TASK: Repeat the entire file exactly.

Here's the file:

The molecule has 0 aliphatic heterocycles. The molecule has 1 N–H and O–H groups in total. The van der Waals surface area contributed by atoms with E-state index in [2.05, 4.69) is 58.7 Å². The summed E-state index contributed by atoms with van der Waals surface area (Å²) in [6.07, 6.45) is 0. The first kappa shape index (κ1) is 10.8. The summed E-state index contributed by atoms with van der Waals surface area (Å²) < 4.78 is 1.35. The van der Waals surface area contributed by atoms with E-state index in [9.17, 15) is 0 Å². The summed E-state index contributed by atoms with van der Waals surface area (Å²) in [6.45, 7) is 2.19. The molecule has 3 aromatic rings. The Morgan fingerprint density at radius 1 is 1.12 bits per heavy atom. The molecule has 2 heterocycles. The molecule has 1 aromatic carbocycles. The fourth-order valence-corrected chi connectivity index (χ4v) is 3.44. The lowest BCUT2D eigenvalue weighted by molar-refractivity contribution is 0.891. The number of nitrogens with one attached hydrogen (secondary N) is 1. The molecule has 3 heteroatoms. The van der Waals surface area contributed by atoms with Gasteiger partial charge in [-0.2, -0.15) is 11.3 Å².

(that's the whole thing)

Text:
The molecule has 0 aliphatic heterocycles. The molecule has 1 N–H and O–H groups in total. The van der Waals surface area contributed by atoms with E-state index in [2.05, 4.69) is 58.7 Å². The summed E-state index contributed by atoms with van der Waals surface area (Å²) in [6.07, 6.45) is 0. The first kappa shape index (κ1) is 10.8. The summed E-state index contributed by atoms with van der Waals surface area (Å²) < 4.78 is 1.35. The van der Waals surface area contributed by atoms with E-state index in [9.17, 15) is 0 Å². The summed E-state index contributed by atoms with van der Waals surface area (Å²) in [6.45, 7) is 2.19. The molecule has 3 aromatic rings. The Morgan fingerprint density at radius 1 is 1.12 bits per heavy atom. The molecule has 2 heterocycles. The molecule has 1 aromatic carbocycles. The fourth-order valence-corrected chi connectivity index (χ4v) is 3.44. The lowest BCUT2D eigenvalue weighted by molar-refractivity contribution is 0.891. The number of nitrogens with one attached hydrogen (secondary N) is 1. The molecule has 3 heteroatoms. The van der Waals surface area contributed by atoms with Gasteiger partial charge in [-0.2, -0.15) is 11.3 Å².